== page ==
New house at power company clears first hurdles with HDC
For the Block Island Historic District Commission, the phrase “sweating the details” is gospel, and this week’s meeting proved no different.
The commissioners got underway on Monday, punctually, with a warm and genuine welcome to newly appointed commissioner Bill Koch. Koch was recognized as a great addition by Chair William Penn, “for
his work on historic buildings, and his understanding of historic preservation.”
The commissioners then took up an agenda that covered signs, doors, windows and a new home. Penn reminded the group and the public that “comments should be limited to the exterior design of the building
and site. Comments will not be allowed as to the interior design or use of the project.”
Commissioners approved two projects: A sign for Block Island Fishworks will get a freshened look, and a new business called Block Island Furniture, to be located in the Odd Fellows building, was welcomed with proprietor Ben Martin exclaiming, “I am super excited about this.”
The newly-based island brand Sweaty Blonde proposed a four-foot by 36-inch perpendicular sign hanging off the front of the small building behind the Figurehead on Weldon’s Way. Commissioners expressed concern that in high winds the signs would blow, like sails on a sailboat. Koch recommended addressing the concern by stipulating “locking caribiners” be installed, and the applicant, Olivia Hopf concurred. With two commissioners abstaining, the sign was approved with the stipulations.
Final approval was also granted for new windows at both Island Marine on Ocean Avenue and behind the Yellow Kittens, to meet current state fire codes.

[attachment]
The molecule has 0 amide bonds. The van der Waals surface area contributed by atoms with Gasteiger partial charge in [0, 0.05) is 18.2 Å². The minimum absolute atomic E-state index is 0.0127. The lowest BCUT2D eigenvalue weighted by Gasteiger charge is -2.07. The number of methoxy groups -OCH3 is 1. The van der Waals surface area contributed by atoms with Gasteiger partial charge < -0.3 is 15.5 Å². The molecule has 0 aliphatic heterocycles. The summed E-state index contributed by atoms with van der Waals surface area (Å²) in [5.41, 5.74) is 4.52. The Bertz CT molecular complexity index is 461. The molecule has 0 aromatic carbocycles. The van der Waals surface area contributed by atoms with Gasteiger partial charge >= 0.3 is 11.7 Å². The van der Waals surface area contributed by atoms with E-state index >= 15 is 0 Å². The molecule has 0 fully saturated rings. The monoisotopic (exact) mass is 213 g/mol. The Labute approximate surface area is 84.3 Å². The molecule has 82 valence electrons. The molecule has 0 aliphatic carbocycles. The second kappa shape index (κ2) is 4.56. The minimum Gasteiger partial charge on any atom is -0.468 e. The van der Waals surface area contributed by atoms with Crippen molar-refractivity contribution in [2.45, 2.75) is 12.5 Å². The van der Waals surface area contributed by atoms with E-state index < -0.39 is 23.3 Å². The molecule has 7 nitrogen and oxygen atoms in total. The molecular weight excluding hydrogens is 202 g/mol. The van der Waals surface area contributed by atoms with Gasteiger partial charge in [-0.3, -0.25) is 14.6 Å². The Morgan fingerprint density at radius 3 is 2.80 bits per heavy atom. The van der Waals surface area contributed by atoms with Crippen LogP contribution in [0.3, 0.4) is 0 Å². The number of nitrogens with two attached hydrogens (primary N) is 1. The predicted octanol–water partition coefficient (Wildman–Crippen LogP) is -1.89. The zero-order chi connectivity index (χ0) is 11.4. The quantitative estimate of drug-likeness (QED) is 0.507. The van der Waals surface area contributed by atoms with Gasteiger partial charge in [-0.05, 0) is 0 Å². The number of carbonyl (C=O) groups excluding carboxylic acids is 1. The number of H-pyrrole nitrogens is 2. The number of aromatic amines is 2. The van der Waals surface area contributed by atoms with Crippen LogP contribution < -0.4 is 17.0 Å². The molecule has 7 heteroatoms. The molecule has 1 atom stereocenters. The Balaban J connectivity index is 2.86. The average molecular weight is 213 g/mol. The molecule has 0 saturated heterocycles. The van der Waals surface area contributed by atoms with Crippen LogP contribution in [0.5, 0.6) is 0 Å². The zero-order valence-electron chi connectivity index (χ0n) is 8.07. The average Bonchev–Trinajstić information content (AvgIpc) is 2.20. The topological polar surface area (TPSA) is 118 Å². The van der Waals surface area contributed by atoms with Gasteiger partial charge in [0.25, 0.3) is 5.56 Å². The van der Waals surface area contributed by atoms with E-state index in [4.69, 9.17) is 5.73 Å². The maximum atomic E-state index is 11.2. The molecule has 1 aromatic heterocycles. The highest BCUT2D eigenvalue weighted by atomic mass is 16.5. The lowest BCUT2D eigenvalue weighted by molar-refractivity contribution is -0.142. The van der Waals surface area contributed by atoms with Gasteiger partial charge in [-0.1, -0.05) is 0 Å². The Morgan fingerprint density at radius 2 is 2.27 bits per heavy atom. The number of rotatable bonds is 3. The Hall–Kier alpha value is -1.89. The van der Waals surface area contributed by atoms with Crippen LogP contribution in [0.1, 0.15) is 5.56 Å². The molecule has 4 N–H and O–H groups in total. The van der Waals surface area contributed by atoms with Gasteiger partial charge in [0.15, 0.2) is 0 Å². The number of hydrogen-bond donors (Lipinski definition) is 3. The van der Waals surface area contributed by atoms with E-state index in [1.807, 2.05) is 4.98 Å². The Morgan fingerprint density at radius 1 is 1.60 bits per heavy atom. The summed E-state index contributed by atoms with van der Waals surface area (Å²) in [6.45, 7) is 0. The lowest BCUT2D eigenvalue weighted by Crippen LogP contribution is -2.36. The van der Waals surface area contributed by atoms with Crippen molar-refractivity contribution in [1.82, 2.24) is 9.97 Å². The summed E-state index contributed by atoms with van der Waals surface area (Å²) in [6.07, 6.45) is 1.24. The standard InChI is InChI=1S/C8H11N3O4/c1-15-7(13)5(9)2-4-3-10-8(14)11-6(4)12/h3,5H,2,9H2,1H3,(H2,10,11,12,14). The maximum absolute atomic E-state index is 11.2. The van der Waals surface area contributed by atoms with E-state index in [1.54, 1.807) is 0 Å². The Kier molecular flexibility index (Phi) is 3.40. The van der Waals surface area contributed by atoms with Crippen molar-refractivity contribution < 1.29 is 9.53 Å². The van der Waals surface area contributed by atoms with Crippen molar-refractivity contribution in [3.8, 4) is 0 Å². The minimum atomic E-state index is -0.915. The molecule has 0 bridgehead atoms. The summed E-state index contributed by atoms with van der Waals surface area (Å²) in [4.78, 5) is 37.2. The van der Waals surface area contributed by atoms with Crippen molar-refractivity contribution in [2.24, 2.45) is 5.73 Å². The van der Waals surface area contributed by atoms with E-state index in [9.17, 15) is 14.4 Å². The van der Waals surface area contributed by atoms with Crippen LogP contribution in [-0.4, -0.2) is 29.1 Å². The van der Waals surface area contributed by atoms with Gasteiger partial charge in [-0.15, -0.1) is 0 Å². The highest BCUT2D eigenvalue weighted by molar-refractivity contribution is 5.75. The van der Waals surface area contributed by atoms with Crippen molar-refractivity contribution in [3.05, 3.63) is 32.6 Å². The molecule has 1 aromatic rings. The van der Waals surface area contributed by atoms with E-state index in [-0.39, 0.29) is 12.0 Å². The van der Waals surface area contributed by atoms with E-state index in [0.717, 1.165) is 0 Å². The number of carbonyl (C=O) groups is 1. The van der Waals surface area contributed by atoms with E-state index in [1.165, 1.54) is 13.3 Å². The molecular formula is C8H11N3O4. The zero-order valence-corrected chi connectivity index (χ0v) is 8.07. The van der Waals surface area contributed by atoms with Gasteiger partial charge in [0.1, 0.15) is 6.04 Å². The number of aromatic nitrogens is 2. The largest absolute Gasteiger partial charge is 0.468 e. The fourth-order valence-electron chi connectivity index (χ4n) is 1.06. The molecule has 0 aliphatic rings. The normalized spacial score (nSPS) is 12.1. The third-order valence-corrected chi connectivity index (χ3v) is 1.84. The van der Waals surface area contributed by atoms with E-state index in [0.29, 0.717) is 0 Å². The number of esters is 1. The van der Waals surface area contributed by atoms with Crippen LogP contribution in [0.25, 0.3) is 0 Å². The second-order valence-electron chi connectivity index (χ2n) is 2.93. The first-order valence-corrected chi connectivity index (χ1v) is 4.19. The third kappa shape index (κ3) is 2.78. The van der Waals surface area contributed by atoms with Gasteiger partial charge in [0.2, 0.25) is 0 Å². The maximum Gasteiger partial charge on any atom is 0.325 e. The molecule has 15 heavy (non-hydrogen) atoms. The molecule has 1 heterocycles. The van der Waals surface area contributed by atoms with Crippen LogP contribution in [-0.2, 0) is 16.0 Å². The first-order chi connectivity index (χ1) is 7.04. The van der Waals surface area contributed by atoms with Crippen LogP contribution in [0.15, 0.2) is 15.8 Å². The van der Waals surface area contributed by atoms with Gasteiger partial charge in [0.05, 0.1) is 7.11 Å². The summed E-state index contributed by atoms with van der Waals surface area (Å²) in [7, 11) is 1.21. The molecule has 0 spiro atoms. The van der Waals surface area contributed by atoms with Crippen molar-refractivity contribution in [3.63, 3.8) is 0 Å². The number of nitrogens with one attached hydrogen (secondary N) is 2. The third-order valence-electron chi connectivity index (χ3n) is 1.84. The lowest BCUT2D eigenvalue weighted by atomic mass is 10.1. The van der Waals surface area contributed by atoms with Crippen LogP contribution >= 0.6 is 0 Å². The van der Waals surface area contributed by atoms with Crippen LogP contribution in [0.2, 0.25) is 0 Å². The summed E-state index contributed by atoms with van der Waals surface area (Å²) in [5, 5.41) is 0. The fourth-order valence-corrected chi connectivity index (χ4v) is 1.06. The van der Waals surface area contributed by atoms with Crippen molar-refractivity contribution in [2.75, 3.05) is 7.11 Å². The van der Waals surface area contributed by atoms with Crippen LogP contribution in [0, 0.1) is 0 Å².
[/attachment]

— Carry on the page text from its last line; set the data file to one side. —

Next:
Gail Hall received final approval for a new door on her Chapel Street office, and Block Island Realty received the go-ahead to install a new air conditioning unit, with lattice work used to hide the addition on its Corn Neck Road office. All votes were deemed final.
Commissioners then moved to preliminary review of a new home proposed by the Block Island Utility District on the corner of Ocean and Beach Avenues. The home will be utilized by President Jeffrey Wright and his wife, allowing their current quarters to be freshened for staff housing. Chair Bill Penn recused himself from the review as he had a hand in designing the home and is on the BIUD Board of Commissioners. Mary
Jane Balser presented the plan on behalf of Wright and the architect.
Modular in construction, the panel liked the overall flavor of the building as presented. Its placement on the lot is constricted by wetlands, a flood zone, and zoning setback requirements.
Commissioner Mark Vaillancourt praised “the overall look of the home with a porch running the length of the front of the home, it’s a wonderful design.” He concurred with Martha Ball’s suggestion of adding a false window or decorative framing to break up and improve the overall symmetry of one wall.
A lengthy discussion took place after Commissioner Arlene Tunney questioned the look and the manufacturer of the large number of windows, who was unfamiliar to everyone. After a rigorous discussion with
Balser and extensive back and forth within the committee, Balser agreed to return to the commission with window samples and options that will blend in with the surrounding properties, while addressing commissioner’s aesthetic and quality concerns. The commissioners approved the siting and massing of the new home as submitted and adjourned after approving March meeting minutes.